While we love dogs dearly, we have to face it – they sometimes do things that make us nuts! Behaviors such as pulling on the leash, not coming when called and jumping on guests can leave dog parents frustrated and feeling helpless. Have no fear – a dog trainer can help! But how do you choose a dog trainer? That’s the tricky part!
Unfortunately, the dog training industry is highly unregulated. This means that anyone can call themselves a dog trainer and post an advertisement online, even if they’ve never held a leash before. Similarly, many people use outdated techniques that can contribute to increased anxiety and behavioral fallout down the road. We’ve outlined what to ask and look for when choosing a dog trainer in Connecticut. The decision is a personal one and will be different for every family and dog. With these tips as a guide we hope you’ll feel more confident making that decision.
What are their methods?
The MOST IMPORTANT thing you should know about a trainer is their methodology and training philosophy. Recent research and the American Veterinary Society of Animal Behavior agree that positive-reinforcement training is the best and most humane way to modify canine behavior. Positive reinforcement involves rewarding your dog with something they really enjoy – a tasty treat, a favorite toy or praise – when they get a behavior right and not using aversive techniques.
Aversive techniques are anything that cause an animal pain, stress or discomfort. Think of a pop on a leash, an e-collar or rubbing a puppy’s nose in its accident (something you should never do, by the way!). While dog owners and handlers may see behaviors change more quickly with these techniques, the dog is responding to pain, discomfort and fear instead of learning what they should be doing in that specific situation. This can cause anxiety and further behavioral problems in the long run.
“Balanced trainers” advertise the use of both positive reinforcement as well as punishment. It is important to discuss all of these methods to ensure they are things you’d be comfortable applying to your dog. While he or she is not human, they are a living, feeling creature. Jean Donaldson, founder of the Academy for Dog Trainers, explains it very well in this video.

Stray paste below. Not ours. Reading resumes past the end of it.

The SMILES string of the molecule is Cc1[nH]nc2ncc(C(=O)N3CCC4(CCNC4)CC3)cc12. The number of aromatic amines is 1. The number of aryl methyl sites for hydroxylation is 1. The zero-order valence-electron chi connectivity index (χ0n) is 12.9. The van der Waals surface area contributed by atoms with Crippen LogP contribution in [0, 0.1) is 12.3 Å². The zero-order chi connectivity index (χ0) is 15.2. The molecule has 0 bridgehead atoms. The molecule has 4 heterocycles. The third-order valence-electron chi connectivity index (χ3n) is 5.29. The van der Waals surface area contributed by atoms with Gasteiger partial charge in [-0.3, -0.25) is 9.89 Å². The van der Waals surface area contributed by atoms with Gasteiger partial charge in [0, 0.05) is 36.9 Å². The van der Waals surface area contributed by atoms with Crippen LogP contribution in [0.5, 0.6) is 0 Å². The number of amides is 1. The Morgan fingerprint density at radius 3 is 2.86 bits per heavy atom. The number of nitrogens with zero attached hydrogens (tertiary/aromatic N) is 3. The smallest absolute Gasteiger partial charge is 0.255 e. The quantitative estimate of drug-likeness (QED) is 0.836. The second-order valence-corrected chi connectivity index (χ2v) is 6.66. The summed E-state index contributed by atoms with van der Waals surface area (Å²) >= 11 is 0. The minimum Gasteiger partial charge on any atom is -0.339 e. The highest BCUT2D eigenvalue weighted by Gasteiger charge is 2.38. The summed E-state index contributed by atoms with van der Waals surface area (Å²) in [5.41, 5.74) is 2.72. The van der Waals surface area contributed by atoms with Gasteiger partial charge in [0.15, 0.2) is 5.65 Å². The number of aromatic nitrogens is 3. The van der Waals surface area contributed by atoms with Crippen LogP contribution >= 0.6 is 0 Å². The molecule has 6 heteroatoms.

Ask the trainer these three questions and if you’re at all uncomfortable or skeptical, find a different trainer:
- What exactly will happen to my dog when she gets it right?
- What exactly will happen to my dog when she gets it wrong?
- Are there any less invasive alternatives to what you propose?
The techniques a dog owner is comfortable with is a very personal decision. RCO Pet Care believes in science based, fear-free, positive reinforcement methods. Not only do these methods get results but create happy dogs and will deepen the human-canine bond along the way!
What is their education and experience?
The lack of regulation in the industry makes this one tricky! There are many different routes someone can take to be a dog trainer. These are the questions you should ask:
How long have they been training?
Some trainers are naturally more experienced than others because they’ve been doing it longer! If they are a newer trainer, more emphasis should be placed on recent educations and certifications (more on that soon!).
What kind of training do they do?
From basic puppy manners to obedience trials and dog sports, there are endless types of training to get involved in. You may want to find a trainer that specializes in what you’re looking for. For example, if you want your lab to become a prize-winning bird dog, a trainer that specializes in puppy manners may not be a good fit!
Where did they learn how to train?
There are many routes you can take to get an education in dog training. Research the school or program the dog trainer graduated from to learn more about the methodologies and philosophies behind it. You can also learn about the contents of the program. Are there exams? In-person requirements? Hands-on experiences? A commitment to certain training methods? Other trainers may have been self-taught and/or apprenticed under another local trainer. You can ask about their learning process and the methodologies used.
Are they certified?
Many schools and programs will provide graduates with a certification upon completion. There are also independent efforts being made to regulate the dog training industry. The Certification Council for Professional Dog Trainers and International Association of Animal Behavior Consultants are great examples. They provide logs of experience as well as a commitment to the LIMA principle – least intrusive, minimally aversive.